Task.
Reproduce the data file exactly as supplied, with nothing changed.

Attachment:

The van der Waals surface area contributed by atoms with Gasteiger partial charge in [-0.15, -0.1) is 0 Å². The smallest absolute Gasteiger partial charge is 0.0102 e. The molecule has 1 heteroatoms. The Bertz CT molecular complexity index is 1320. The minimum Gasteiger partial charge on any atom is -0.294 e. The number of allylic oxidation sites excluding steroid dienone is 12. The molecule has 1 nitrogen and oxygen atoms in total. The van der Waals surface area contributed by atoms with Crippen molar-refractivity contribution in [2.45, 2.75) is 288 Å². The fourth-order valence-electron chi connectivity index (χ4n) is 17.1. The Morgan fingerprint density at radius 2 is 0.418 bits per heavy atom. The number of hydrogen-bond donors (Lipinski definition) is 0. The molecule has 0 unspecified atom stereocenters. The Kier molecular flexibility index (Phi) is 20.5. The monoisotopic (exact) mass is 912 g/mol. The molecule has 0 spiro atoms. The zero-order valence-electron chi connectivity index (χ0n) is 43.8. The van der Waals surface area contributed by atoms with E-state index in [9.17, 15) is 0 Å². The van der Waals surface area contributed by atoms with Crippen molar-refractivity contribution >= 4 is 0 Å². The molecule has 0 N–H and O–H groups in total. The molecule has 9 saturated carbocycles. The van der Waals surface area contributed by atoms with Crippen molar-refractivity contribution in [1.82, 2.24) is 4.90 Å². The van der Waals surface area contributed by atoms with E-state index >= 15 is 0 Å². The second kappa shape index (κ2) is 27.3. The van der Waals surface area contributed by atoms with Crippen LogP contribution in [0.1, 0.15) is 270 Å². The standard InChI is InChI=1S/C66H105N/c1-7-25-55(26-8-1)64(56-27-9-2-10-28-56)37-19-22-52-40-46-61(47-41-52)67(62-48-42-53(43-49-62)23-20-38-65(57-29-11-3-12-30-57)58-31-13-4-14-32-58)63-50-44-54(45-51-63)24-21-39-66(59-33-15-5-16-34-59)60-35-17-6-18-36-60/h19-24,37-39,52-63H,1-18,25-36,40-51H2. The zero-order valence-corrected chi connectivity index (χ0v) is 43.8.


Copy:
The van der Waals surface area contributed by atoms with Gasteiger partial charge in [-0.15, -0.1) is 0 Å². The smallest absolute Gasteiger partial charge is 0.0102 e. The molecule has 1 heteroatoms. The Bertz CT molecular complexity index is 1320. The minimum Gasteiger partial charge on any atom is -0.294 e. The number of allylic oxidation sites excluding steroid dienone is 12. The molecule has 1 nitrogen and oxygen atoms in total. The van der Waals surface area contributed by atoms with Crippen molar-refractivity contribution in [2.45, 2.75) is 288 Å². The fourth-order valence-electron chi connectivity index (χ4n) is 17.1. The Morgan fingerprint density at radius 2 is 0.418 bits per heavy atom. The number of hydrogen-bond donors (Lipinski definition) is 0. The molecule has 0 unspecified atom stereocenters. The Kier molecular flexibility index (Phi) is 20.5. The monoisotopic (exact) mass is 912 g/mol. The molecule has 0 spiro atoms. The zero-order valence-electron chi connectivity index (χ0n) is 43.8. The van der Waals surface area contributed by atoms with E-state index in [9.17, 15) is 0 Å². The van der Waals surface area contributed by atoms with Crippen molar-refractivity contribution >= 4 is 0 Å². The molecule has 0 N–H and O–H groups in total. The molecule has 9 saturated carbocycles. The van der Waals surface area contributed by atoms with Crippen molar-refractivity contribution in [1.82, 2.24) is 4.90 Å². The van der Waals surface area contributed by atoms with E-state index >= 15 is 0 Å². The second kappa shape index (κ2) is 27.3. The van der Waals surface area contributed by atoms with Crippen LogP contribution in [0.1, 0.15) is 270 Å². The standard InChI is InChI=1S/C66H105N/c1-7-25-55(26-8-1)64(56-27-9-2-10-28-56)37-19-22-52-40-46-61(47-41-52)67(62-48-42-53(43-49-62)23-20-38-65(57-29-11-3-12-30-57)58-31-13-4-14-32-58)63-50-44-54(45-51-63)24-21-39-66(59-33-15-5-16-34-59)60-35-17-6-18-36-60/h19-24,37-39,52-63H,1-18,25-36,40-51H2. The zero-order valence-corrected chi connectivity index (χ0v) is 43.8.